How cleanup services are facing Irma’s demands

After the storm comes the surge of calls for help. Here’s how cleanup companies are dealing with the demand.

On Sept. 12, the day after Hurricane Irma blew through Jacksonville, Paul Davis Restoration of North Florida took as many phone calls as it normally receives in two months.

Bushor’s Tree Surgeons’ phones began ringing, and as soon as it was safe, teams of workers headed out with cranes to lift trees off houses.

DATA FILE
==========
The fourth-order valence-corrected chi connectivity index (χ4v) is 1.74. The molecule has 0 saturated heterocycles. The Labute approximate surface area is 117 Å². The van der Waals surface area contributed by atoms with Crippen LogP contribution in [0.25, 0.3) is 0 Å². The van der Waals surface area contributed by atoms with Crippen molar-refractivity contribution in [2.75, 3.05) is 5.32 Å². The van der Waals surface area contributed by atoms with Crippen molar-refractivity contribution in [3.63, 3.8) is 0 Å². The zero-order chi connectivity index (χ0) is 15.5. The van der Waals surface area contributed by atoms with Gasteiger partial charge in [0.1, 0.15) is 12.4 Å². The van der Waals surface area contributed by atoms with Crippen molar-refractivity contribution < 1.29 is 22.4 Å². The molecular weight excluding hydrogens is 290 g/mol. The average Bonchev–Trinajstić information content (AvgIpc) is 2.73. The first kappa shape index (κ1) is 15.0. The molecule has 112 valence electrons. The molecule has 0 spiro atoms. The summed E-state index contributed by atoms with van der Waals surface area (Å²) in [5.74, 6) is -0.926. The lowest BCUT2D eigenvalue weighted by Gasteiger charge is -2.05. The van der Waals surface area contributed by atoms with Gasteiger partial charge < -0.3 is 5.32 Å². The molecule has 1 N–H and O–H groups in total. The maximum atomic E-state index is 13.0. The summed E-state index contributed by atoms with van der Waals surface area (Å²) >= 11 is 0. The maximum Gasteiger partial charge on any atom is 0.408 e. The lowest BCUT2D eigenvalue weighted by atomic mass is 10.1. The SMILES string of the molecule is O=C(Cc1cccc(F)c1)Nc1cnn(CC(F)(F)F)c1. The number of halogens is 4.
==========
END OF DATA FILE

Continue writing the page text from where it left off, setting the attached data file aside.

And David Lasure, owner of Freedom Building Services, began calling his commercial clients to see who had electricity, because even routinely scheduled cleaning was impossible without it.

“That was a big part of it,” Lasure said. As well as determining “if it was clear for cleaning crews to come into the buildings.”

Hurricane Irma damaged many homes, buildings and trees around Northeast Florida, generating a lot of extra work for those in the business of cleaning up.

“I expect it to continue for a while,” said Marguerite Mumford, president and co-owner of Paul Davis Restoration.

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How cleanup businesses are facing Irma’s Demands